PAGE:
Any two conductors separated by an insulator or vacuum form a device called capacitor. It is a device to store charge and electric potential energy. To store energy in a capacitor we can simply charge the capacitor; charging a capacitor means transferring electrons from one conductor the other so that one conductor has positive charge and the other has an equal amount of negative charge.

An amount of work is done to transfer the charge from one conductor to the other against the resulting potential difference and that amount of work is stored as the electric potential energy in the capacitor. This is the same as charging a capacitor. To charge a capacitor you can simply connect the conductors of the capacitor to the opposite terminals of a battery. The figure below shows a parallel-plate capacitor whose two conductors are parallel plates separated at a distance in vacuum.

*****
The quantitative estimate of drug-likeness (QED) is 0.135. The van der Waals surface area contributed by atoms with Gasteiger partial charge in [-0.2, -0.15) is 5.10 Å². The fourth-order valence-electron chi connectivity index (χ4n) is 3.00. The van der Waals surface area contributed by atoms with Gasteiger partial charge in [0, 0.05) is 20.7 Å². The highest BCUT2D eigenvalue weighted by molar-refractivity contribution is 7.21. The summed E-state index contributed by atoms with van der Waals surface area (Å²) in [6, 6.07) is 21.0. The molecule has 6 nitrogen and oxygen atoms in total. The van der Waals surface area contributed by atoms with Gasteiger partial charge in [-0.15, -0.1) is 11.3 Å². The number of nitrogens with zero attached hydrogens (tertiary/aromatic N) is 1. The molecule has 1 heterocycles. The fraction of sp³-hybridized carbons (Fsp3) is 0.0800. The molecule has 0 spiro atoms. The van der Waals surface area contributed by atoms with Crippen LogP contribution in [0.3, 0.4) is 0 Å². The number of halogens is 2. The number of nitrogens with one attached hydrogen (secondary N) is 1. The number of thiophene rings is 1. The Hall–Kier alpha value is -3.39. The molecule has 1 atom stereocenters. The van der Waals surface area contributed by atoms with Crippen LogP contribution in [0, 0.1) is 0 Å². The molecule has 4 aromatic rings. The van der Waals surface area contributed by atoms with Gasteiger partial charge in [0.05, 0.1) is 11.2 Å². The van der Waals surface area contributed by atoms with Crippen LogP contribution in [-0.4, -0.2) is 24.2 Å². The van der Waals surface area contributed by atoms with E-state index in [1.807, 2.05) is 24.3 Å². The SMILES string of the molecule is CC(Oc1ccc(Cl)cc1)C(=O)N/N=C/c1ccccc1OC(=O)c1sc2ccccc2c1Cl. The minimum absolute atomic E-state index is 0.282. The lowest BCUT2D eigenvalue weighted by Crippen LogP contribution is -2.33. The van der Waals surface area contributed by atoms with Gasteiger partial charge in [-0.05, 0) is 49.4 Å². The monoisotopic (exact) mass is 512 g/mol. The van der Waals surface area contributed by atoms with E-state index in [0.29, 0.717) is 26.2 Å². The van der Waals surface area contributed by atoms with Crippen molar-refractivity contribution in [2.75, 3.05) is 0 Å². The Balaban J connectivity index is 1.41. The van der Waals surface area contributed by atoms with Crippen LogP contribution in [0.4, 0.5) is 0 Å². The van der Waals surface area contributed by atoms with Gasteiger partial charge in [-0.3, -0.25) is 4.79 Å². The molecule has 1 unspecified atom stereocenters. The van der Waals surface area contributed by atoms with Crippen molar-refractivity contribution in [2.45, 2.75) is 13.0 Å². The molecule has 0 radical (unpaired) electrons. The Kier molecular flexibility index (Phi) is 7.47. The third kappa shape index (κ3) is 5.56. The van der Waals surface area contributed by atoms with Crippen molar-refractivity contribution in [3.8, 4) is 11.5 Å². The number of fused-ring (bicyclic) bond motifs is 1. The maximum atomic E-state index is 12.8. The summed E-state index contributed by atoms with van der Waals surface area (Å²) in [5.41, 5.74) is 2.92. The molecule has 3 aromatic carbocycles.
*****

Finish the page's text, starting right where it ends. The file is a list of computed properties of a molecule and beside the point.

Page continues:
Figure 1 A parallel-plate capacitor in vacuum.

The fact that an amount of work done being stored in a capacitor is related to the electric field between the conductors which follows that the electric field itself is the storehouse of energy. This is one of the most interesting facts you can explore!

The total charge on a capacitor is zero (equal amount of positive and negative charge add to zero net charge) but it is common to represent the magnitude of charge on either conductor as the charge of the capacitor. If we say a capacitor has charge $Q$, we mean that one conductor has charge $+Q$ (higher potential) and other has charge $-Q$(lower potential) assuming $Q$ is positive.